According to Dr. Capistrant, the pain that people experience is often communicated consistently through a universal language that includes gestures and verbal description. The practitioner uses these to guide treatment and provide relief.
Now in his fourth year at PNWU, Pentzer’s passion for FDM and doing things by hand has landed him a role as an Undergraduate Fellow and secretary of the University’s Osteopathic Principles & Practice (OPP) lab. Even before his time as a leader in the health sciences university’s OPP lab, Pentzer had plenty of chances to put his passion for manual medicine to use. “Because we have Dr. Capistrant on faculty, I’ve really been spoiled here at PNWU by the number of classes I’ve been able to take in FDM,” said Pentzer.
According to Pentzer, FDM centers on not just listening to the patient with your head down taking notes, but actually watching the patient.
“The body language the patient uses to describe their symptom is indicative of what’s going on and how I’m going to fix it,” he explained. “When we go to places like the Union Gospel Mission and we’re treating, we often have patients that don’t speak English, which makes communicating complex medical information a challenge. However, what we almost always find is patients drawing the exact same line along their arm with their fingertips, or pushing in the same spot with two fingers. It seems to be pretty universal.”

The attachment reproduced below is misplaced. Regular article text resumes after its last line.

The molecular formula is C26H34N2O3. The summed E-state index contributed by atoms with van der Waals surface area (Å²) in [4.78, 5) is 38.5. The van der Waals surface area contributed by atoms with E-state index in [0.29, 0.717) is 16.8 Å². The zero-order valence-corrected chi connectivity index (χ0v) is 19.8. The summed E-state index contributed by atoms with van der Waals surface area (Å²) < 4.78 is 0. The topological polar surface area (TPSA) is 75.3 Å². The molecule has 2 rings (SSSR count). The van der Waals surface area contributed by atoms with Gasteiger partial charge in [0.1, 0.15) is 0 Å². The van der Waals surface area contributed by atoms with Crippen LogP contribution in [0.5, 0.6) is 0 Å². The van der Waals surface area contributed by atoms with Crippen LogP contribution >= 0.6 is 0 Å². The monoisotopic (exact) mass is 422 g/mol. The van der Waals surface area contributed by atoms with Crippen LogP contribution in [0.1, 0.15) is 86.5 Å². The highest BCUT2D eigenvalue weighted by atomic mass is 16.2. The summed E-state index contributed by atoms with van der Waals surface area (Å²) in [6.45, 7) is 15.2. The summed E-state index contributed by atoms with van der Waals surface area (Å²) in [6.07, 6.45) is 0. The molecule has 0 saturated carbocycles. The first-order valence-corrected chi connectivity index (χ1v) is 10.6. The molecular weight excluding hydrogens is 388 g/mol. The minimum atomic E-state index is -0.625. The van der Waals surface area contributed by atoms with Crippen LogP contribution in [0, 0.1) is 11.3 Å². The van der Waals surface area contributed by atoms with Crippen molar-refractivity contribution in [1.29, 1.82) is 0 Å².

Pentzer happened to be rotating with an MD in the same hospital that hosted Dr. Reeves. When he heard that his preceptor was getting an ultrasound of something for a patient, his curiosity took over.
“I wanted to see the process in action,” he admits of his first interaction with Dr. Reeves. Soon, however, his preceptor asked if he wanted to take a look for himself, well aware of his passion for manipulative treatments. After all, Pentzer wasn’t shy about his belief in the treatment, and wore that passion for OMT on his sleeve every day, despite the fact that his preceptor was not an osteopath. After asking a few questions, Pentzer watched Dr. Reeves explain the pain he was feeling and, right away, knew that he could help.